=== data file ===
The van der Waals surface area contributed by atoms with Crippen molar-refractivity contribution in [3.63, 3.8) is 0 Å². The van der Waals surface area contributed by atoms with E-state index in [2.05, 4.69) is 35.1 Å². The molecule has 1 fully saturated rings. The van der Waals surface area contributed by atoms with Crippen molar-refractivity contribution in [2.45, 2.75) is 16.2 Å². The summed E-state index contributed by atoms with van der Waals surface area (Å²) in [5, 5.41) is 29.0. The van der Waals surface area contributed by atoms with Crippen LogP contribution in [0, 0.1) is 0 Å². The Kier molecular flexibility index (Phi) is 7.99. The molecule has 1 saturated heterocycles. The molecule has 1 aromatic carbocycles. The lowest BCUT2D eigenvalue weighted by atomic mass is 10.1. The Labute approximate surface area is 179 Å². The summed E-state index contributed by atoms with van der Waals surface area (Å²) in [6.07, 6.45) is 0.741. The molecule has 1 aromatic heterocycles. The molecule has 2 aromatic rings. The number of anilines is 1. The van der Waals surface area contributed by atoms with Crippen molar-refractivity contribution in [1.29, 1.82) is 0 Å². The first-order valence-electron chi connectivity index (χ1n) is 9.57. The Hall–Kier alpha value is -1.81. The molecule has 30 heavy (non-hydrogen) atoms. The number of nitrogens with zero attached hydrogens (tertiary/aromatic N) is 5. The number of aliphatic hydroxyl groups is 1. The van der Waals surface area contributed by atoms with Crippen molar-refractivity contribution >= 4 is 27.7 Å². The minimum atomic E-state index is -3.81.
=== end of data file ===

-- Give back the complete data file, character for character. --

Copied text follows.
The van der Waals surface area contributed by atoms with Crippen molar-refractivity contribution in [3.63, 3.8) is 0 Å². The van der Waals surface area contributed by atoms with E-state index in [2.05, 4.69) is 35.1 Å². The molecule has 1 fully saturated rings. The van der Waals surface area contributed by atoms with Crippen molar-refractivity contribution in [2.45, 2.75) is 16.2 Å². The summed E-state index contributed by atoms with van der Waals surface area (Å²) in [5, 5.41) is 29.0. The van der Waals surface area contributed by atoms with Crippen LogP contribution in [0, 0.1) is 0 Å². The Kier molecular flexibility index (Phi) is 7.99. The molecule has 1 saturated heterocycles. The molecule has 1 aromatic carbocycles. The lowest BCUT2D eigenvalue weighted by atomic mass is 10.1. The Labute approximate surface area is 179 Å². The summed E-state index contributed by atoms with van der Waals surface area (Å²) in [6.07, 6.45) is 0.741. The molecule has 1 aromatic heterocycles. The molecule has 2 aromatic rings. The number of anilines is 1. The van der Waals surface area contributed by atoms with Crippen molar-refractivity contribution in [1.29, 1.82) is 0 Å². The first-order valence-electron chi connectivity index (χ1n) is 9.57. The Hall–Kier alpha value is -1.81. The molecule has 30 heavy (non-hydrogen) atoms. The number of nitrogens with zero attached hydrogens (tertiary/aromatic N) is 5. The number of aliphatic hydroxyl groups is 1. The van der Waals surface area contributed by atoms with Crippen molar-refractivity contribution >= 4 is 27.7 Å². The minimum atomic E-state index is -3.81.